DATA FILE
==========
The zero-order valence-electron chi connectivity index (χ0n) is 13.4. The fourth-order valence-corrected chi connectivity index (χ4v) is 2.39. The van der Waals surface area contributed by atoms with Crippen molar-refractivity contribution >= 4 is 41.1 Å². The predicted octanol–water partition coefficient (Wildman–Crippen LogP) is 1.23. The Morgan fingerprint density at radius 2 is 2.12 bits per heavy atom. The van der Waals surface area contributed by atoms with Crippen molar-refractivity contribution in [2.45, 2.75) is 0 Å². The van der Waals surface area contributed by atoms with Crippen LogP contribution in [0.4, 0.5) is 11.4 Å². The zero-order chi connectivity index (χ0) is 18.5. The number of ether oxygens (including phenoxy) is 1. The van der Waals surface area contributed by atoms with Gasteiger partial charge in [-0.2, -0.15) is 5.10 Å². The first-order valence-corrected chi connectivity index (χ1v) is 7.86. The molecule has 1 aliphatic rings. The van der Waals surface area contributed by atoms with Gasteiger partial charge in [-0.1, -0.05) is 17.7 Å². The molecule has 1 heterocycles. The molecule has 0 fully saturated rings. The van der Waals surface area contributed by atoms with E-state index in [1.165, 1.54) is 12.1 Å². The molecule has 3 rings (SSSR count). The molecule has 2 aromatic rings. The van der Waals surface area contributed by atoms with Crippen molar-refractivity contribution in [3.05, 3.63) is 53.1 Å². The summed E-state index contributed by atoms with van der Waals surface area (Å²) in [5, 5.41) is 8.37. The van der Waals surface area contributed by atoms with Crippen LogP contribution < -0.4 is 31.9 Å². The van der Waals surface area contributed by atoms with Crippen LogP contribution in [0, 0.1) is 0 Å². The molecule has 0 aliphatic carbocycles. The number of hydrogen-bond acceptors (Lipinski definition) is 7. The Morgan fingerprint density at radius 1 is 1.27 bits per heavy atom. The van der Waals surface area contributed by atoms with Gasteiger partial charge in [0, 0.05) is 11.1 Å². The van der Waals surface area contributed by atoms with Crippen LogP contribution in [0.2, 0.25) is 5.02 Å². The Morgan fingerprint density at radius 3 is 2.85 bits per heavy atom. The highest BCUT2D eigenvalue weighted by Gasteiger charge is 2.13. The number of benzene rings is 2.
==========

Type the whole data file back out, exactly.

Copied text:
The zero-order valence-electron chi connectivity index (χ0n) is 13.4. The fourth-order valence-corrected chi connectivity index (χ4v) is 2.39. The van der Waals surface area contributed by atoms with Crippen molar-refractivity contribution >= 4 is 41.1 Å². The predicted octanol–water partition coefficient (Wildman–Crippen LogP) is 1.23. The Morgan fingerprint density at radius 2 is 2.12 bits per heavy atom. The van der Waals surface area contributed by atoms with Crippen molar-refractivity contribution in [2.45, 2.75) is 0 Å². The van der Waals surface area contributed by atoms with Crippen LogP contribution in [0.4, 0.5) is 11.4 Å². The zero-order chi connectivity index (χ0) is 18.5. The number of ether oxygens (including phenoxy) is 1. The van der Waals surface area contributed by atoms with Gasteiger partial charge in [-0.2, -0.15) is 5.10 Å². The first-order valence-corrected chi connectivity index (χ1v) is 7.86. The molecule has 1 aliphatic rings. The van der Waals surface area contributed by atoms with Gasteiger partial charge in [-0.1, -0.05) is 17.7 Å². The molecule has 1 heterocycles. The molecule has 0 fully saturated rings. The van der Waals surface area contributed by atoms with E-state index in [1.165, 1.54) is 12.1 Å². The molecule has 3 rings (SSSR count). The molecule has 2 aromatic rings. The van der Waals surface area contributed by atoms with Crippen molar-refractivity contribution in [3.05, 3.63) is 53.1 Å². The summed E-state index contributed by atoms with van der Waals surface area (Å²) in [5, 5.41) is 8.37. The van der Waals surface area contributed by atoms with Crippen LogP contribution < -0.4 is 31.9 Å². The van der Waals surface area contributed by atoms with Crippen LogP contribution in [0, 0.1) is 0 Å². The molecule has 0 aliphatic carbocycles. The number of hydrogen-bond acceptors (Lipinski definition) is 7. The Morgan fingerprint density at radius 1 is 1.27 bits per heavy atom. The van der Waals surface area contributed by atoms with Gasteiger partial charge in [0, 0.05) is 11.1 Å². The van der Waals surface area contributed by atoms with Crippen LogP contribution in [0.2, 0.25) is 5.02 Å². The Morgan fingerprint density at radius 3 is 2.85 bits per heavy atom. The highest BCUT2D eigenvalue weighted by Gasteiger charge is 2.13. The number of benzene rings is 2.